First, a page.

This fall UrbanGlass launched Studio Futures: The UrbanGlass Scholarship Fund, a year-long scholarship opportunity for young people based in NYC. With the aim of fostering diverse voices in the field of glass art, the fund supports full scholarships for BIPOC (Black, Indigenous, Person of Color) identifying students ages 15-24 who want to learn glassmaking processes and build skills to use in their art practice moving forward. This year's Studio Futures cohort was selected by a jury of artists and educators from the UrbanGlass community, including artist Layo Bright, artist and fabricator Michiko Sakano, and public school teacher Michael Fisher. The jurors reviewed over 30 applications to form the final cohort of four artists, each representing diverse perspectives and goals: Taylor Whigham, El Quesada, Kyra Lai and Carla Perez.
The cohort gathered for the first time in September to meet each other and tour the UrbanGlass studios. While some of the artists already had some experience with glass through classes, everyone was excited to go beyond a single studio area and broaden their understanding of the many possibilities that the material has to offer. After that introduction, the scholars began to envision the path they would like to pursue on their journey as Studio Futures scholars and make selections for their fall classes. These classes will be the first of four free classes they will take through August 2023, which are all off to a great start! Taylor and El are studying glassblowing and neon, respectively, using this opportunity to delve deeper into techniques they had already sparked with. On the other hand, Kyra and Carla chose a survey course covering flameworking, kilnforming, coldworking and glassblowing to play with a wide range of processes before narrowing their focus to a specific studio.
In addition to technical and conceptual training through classes, the cohort will also have free access to the studio, equipment and materials for the full duration of the scholarship program to develop their skills and ideas independently. The scholars have already begun to build and improve their skills, explore new ideas in their work, and forge connections with peers, instructors, and the wider UrbanGlass community. We can't wait to see where they go from here!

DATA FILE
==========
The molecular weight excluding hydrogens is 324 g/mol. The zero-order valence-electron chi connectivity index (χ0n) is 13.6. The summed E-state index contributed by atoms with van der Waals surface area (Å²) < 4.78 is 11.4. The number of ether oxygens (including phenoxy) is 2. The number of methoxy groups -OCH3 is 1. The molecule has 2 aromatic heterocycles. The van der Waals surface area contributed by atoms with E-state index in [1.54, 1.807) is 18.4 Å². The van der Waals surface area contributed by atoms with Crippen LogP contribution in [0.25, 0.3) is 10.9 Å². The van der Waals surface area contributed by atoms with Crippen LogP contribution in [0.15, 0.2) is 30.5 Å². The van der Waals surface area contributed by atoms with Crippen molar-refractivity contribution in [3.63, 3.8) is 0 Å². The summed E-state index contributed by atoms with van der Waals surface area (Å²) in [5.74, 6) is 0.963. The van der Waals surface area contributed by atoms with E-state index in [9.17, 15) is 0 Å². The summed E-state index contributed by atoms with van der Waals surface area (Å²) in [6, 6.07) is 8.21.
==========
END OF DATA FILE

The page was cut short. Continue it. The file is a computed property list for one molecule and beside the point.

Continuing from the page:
Meet the 2022-23 Studio Futures Scholars!
Taylor Whigham (they/them), 21
Fall Workshop: Advanced Beginner Glassblowing with Shuhei Fujii & Emily Doerflein
Taylor is currently pursuing a Bachelor of Industrial Design at Pratt Institute. After taking a glassblowing course this past summer, they recognized how vital glass would be to their growth as an artist and designer. “I love that glass working is so unlike anything else” they said. “It flexes physical and mental muscles that no other medium ever has for me.”
El Quesada (they/them), 24
Fall Workshop: Intermediate Neon: In Tube we Trust! with James Akers
El connected with neon bending instantly, even finding ways to transform scrap glass from around the studio to make the most of the material. They also take inspiration from the openness and warmth of the community that is fostered around glass. “Not only do I see this scholarship lifting me up technically in the craft," they said, "but simply being in proximity with queer artists…inspire[s] me to continue expressing queer experiences in my own art.”
Kyra Lai (she/her), 16
Fall Workshop: Glass Survey with Gayle Forman
Kyra's connection with UrbanGlass began as part of a free two-week summer intensive for high school students that explored kiln-based imagery techniques and stained glass. A visual arts major at Fiorello H. LaGuardia High School, she has “always felt a devotion to the arts" since childhood. "My passion for it only keeps growing," she said, adding, "This opportunity will help me burst the bubble surrounding me that is fear and timidity.”
Carla Perez (she/her), 24
Fall Workshop: Glass Survey with Gayle Forman
Carla sees the potential glass has not only for propelling her own art practice, but in the positive impact it can have on the creative community in her native Dominican Republic. “[Glass’] ability to become soft and pliable in extreme heat and its simultaneous strength and fragility in its cooled state, seem to me, a beautiful metaphor for diasporic communities." she said. "...Besides learning to work with glass for my own creative fulfillment … It is a skill I hope to possess and share in the future.”
Thank you to our jury and everyone who applied, and congratulations to our first ever cohort of Studio Futures scholars! Stay tuned for updates on what the cohort is up to, and check the application page to learn more about this opportunity. Applications for the 2023-24 Studio Futures scholarship will open next spring.
Studio Futures: The UrbanGlass Scholarship Fund is generously supported by Fred and Susan Sanders.